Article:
Federal Practice Tip: California practitioners who are frequently told that the deadline to appeal can no-way-no-how be extended under any circumstances may forget that the deadline may be extended in federal appeals by motion to the district court. The Ninth Circuit here notes that appellant's amended notice of appeal might have saved its appeal had it sought the requisite extension of time to file it under Fed. R. App. P. 4(a)(5).

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The Notice of Appeal Is Deemed Filed When the Clerk Receives It...

The Notice of Appeal Is Deemed Filed When the Clerk Receives It...
... not when the clerk happens to get around to filing it.
In recent months – even before Covid, but even more since – I have seen clerks failing to promptly process filings. You have probably noticed it, too. Depending on the filing, this may create problems. For a notice of appeal, which has jurisdictional consequences, the date of filing is a matter of life or death to an appeal.
So what happens if you submit the notice of appeal timely, but the clerk does not actually "file" it until it is untimely?
J.M v. Los Angeles County Dept. of Children and Family Services (D2d2 Apr. 12, 2021) no. B305486 (not published) held: The appeal is timely. Fortunately, neither appelants' right to appeal nor the Court of Appeal's jurisdiction are at the mercy of a clerk's filing idiosyncrasies.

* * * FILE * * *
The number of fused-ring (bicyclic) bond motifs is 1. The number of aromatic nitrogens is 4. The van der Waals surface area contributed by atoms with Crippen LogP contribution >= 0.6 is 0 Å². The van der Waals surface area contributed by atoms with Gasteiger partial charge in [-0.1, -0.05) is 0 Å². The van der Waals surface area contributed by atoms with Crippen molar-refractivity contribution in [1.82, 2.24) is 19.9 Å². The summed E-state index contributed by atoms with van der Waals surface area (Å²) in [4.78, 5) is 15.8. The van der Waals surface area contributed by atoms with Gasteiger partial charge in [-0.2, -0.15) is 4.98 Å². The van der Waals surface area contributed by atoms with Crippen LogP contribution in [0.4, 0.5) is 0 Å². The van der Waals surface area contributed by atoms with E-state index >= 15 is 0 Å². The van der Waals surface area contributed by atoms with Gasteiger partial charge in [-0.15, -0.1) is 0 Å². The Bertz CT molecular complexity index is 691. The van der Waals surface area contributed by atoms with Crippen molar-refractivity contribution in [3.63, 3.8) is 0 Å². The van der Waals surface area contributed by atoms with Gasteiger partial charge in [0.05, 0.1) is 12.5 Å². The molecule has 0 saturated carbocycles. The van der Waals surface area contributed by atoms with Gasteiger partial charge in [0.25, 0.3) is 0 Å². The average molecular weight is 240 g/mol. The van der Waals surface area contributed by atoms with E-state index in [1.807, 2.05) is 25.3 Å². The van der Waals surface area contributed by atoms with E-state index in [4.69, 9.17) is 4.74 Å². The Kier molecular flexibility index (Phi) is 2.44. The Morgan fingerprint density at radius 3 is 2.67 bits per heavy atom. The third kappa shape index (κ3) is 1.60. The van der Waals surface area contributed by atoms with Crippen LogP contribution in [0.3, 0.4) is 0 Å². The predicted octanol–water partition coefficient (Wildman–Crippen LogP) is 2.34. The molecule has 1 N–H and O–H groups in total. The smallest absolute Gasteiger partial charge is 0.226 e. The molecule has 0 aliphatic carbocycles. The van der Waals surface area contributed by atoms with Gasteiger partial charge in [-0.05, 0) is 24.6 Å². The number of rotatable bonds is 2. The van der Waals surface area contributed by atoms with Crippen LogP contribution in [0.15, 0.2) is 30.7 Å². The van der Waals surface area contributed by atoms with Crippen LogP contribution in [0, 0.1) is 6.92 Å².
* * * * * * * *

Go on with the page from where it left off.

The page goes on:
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Appeal Held Improper Following Motion to Vacate Prejudgment Orders

In this wage-and-hour action in Zhang v. Shao (D4d3 Apr. 1, 2021) no. G058045, the defendant employer made a number of procedural missteps, resulting in plaintiffs' obtaining summary judgment. Before appealing, employers tried to undo the damage in the trial court. But they bungled that, too. They filed a motion to vacate the order granting summary judgment. By the time the trial court ruled on employers' motion, it was more than 60 days later. Too late to appeal the judgment.

Some cautionary lessons from this opinion:
* Beware Using the Judicial Council Form Notice of Appeal
* Beware When Appealing Orders Other Than the Judgment Itself
* Beware Late Settlements of Appeals

Also: The court inartfully states the law re what is required in a notice of appeal.

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Appellate Court Rejects Covid Excuses for Appeal Filed One Day Late

I previously reported a case suggesting that a legitimate Covid excuse might afford some relief from the otherwise strict deadline to file a notice of appeal. Yesterday, however, another case rejected just such a argument.
The recent case is Yuzon v. Contra Costa County Comm. Coll. Dist. (D1d2 Mar. 29, 2021) no. A161834 (unpublished). Appellant there filed his appeal just one day late. He noted the trial court was closed due to Covid. So was his attorney's office. But the Court was unsympathetic.
Appeal dismissed.